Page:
A Slice of Interdimensional Sponge Cake

The Menger sponge is a delightfully pathological shape to soak up. Start with a cube of side-length 1, and “hollow it out” by slicing it into 27 sub-cubes (like a Rubik’s Cube) and removing the 7 central sub-cubes as illustrated below. Call this the level 1 sponge. To make the 2nd level, perform the same “hollowing out” operation on each of the 20 cubes in level 1. Keep going to make levels 3, 4, and so on. The end result, i.e., level \(\infty\), is a fractal known as the Menger Sponge. It has a crazy[1] network of tunnels and passageways running through it:

Stages in the construction of the Menger sponge
Stages in the construction of the Menger sponge: Levels 0, 1, 2, and 3. Click for larger image.

What is its volume? We made the Menger Sponge by cutting out smaller and smaller chunks from the original unit cube, so how much volume did we leave behind? Each “hollowing out” step reduces the volume by a factor of 20/27, so level k has volume \((20/27)^k\) and the final Menger Sponge has volume 0. We removed all the volume!

Since the Menger Sponge doesn’t have enough “3D stuff” to be considered a truly 3-dimensional shape, maybe it behaves more like a 2-dimensional surface? This isn’t quite right either. The Menger Sponge has “too much 2D stuff”: its surface area is infinite.[2] In fact, this shape falls squarely (hah!) in the middle: it has dimension 2.7268….

Wait, what does it mean to have non-integer dimension? One interpretation, formalized in the notion of Hausdorff dimension, is to look at how the “stuff” it is made from behaves under scaling. If we take a square (which is made of “2-dimensional stuff”) and scale it by a factor of 1/3, its area changes by a factor of \((1/3)^2\). Similarly, scaling a cube (“3D stuff”) by 1/3 scales its volume by \((1/3)^3\). In general, scaling “d-dimensional stuff” by a factor of 1/3 scales its “d-dimensional volume” by \((1/3)^d\).

How a plane, Menger sponge, and cube behave under scaling
How different dimensional "stuff" behaves when scaled by a factor of 1/3. Left: A 2D plane is split into 9=3^2 smaller copies. Right: A 3D cube is split into 27=3^3 copies. Middle: A Menger sponge is split into 20 smaller copies.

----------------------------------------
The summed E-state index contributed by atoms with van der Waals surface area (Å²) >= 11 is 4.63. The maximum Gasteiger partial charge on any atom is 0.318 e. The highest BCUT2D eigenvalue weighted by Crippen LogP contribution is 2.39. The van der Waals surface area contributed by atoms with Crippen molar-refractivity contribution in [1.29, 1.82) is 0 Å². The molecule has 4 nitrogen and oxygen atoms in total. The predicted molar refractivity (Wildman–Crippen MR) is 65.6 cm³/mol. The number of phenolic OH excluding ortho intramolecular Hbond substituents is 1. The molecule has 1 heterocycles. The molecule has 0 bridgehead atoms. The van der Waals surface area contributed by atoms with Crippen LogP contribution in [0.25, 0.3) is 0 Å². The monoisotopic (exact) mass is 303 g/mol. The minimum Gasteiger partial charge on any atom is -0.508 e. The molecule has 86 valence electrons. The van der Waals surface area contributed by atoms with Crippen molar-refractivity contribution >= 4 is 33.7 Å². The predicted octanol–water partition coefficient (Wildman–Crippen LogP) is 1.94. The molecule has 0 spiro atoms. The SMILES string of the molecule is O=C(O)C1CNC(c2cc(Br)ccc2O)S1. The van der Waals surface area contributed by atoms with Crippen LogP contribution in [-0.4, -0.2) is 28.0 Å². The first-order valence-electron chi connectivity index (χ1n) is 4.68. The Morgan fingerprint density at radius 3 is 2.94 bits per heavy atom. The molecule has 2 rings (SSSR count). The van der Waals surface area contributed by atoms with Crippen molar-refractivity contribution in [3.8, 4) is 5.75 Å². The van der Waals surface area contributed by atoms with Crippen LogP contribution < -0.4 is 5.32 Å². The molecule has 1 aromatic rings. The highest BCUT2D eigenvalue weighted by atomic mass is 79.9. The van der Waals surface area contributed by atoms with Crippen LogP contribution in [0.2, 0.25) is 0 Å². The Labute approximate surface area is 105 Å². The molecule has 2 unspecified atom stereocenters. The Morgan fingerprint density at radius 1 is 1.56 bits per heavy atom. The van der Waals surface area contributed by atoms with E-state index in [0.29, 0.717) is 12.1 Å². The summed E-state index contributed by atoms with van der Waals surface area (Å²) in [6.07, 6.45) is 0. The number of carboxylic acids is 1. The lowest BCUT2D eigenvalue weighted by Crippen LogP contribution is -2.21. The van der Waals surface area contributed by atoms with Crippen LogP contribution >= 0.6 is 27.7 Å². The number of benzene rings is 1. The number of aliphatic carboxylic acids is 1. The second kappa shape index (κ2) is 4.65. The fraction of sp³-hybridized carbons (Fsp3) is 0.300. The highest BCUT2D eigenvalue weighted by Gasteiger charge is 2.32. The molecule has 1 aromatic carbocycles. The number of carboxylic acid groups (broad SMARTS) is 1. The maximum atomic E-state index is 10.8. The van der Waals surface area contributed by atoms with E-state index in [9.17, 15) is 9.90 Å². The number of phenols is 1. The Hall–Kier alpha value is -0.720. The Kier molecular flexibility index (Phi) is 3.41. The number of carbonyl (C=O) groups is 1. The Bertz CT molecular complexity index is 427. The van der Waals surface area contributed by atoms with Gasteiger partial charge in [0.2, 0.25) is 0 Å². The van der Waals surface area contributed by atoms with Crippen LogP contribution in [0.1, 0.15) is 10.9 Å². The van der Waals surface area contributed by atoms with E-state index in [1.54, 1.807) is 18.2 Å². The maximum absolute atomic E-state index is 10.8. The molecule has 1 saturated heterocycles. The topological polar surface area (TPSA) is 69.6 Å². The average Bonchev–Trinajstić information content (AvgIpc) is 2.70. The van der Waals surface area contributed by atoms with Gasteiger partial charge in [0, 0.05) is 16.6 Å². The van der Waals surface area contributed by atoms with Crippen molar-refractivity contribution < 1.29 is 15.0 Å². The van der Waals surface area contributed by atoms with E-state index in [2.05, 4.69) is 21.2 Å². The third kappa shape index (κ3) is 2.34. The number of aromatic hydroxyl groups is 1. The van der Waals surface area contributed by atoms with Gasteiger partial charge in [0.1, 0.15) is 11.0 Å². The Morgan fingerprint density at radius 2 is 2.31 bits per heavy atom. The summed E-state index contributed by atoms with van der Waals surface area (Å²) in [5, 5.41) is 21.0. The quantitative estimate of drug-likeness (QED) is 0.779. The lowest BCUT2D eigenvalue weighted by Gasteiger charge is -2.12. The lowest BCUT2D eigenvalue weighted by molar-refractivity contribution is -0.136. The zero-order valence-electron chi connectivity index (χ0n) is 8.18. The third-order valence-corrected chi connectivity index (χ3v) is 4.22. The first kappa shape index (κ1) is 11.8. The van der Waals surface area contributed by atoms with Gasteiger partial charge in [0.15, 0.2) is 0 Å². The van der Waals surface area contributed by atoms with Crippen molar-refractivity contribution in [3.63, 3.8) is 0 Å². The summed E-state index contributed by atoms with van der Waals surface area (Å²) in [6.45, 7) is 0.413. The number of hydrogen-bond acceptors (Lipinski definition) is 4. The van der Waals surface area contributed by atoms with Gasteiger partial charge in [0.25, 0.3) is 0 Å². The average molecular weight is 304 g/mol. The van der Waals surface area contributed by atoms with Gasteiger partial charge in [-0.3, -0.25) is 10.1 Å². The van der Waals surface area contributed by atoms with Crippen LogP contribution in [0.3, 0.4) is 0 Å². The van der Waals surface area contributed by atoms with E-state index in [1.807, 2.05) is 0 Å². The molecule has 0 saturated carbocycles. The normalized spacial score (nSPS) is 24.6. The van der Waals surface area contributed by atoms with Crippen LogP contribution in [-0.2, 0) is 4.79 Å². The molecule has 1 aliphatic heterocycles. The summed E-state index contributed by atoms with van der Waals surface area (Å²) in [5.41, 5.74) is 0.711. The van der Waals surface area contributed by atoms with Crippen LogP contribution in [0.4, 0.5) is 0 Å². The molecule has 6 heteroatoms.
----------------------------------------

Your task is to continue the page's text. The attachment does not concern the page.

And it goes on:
As shown in this image, a Menger Sponge can be chopped into 20 smaller Menger Sponges, each scaled by 1/3. So if the Menger Sponge is made of m-dimensional stuff, its m-dimensional volume scales by 1/20 when the shape is scaled by 1/3, so we should have \((1/3)^m=1/20\), i.e., \(m=\log_3(20) = 2.7268\ldots\).

As one more example of the quirkiness that can be squeezed out of the Menger Sponge, what happens when we slice this shape along one of its primary diagonal planes[3]? The Menger Sponge’s crazy network of tunnels creates a stellar array of 6-pointed stars cut out of a regular hexagon:

A slice through a Menger sponge
Slicing a Menger sponge along a primary diagonal plane produces a dazzling fractal (living in the slicing plane) made from 6-pointed stars.

What is the Hausdorff dimension of this hexagonal fractal? It turns out to be $$\log_3\left(\tfrac{9+\sqrt{33}}{2}\right) = 1.8184\ldots.$$ To find out where this ridiculous number comes from, you’ll have to come back next week!


  1. This is a technical term, of course. []
  2. The surface area of level k can be computed to be \(2\cdot(20/9)^k+4\cdot(8/9)^k\), and this approaches infinity as k grows. []
  3. Specifically, slice it along the perpendicular-bisecting plane of one of the cube’s diagonals []

4 thoughts on “A Slice of Interdimensional Sponge Cake

    1. Thanks again, Sid!

      I made most of the images on this site (including the ones in this post) with Mathematica 8, sometimes with minimal post-processing (e.g., cropping, resizing, joining) in GIMP. My other graphics program of choice is the Asymptote language, which I use when I need vector formats like PDF and/or embedded LaTeX labels/text. (In particular, I usually prefer Asymptote for academic publishing.)

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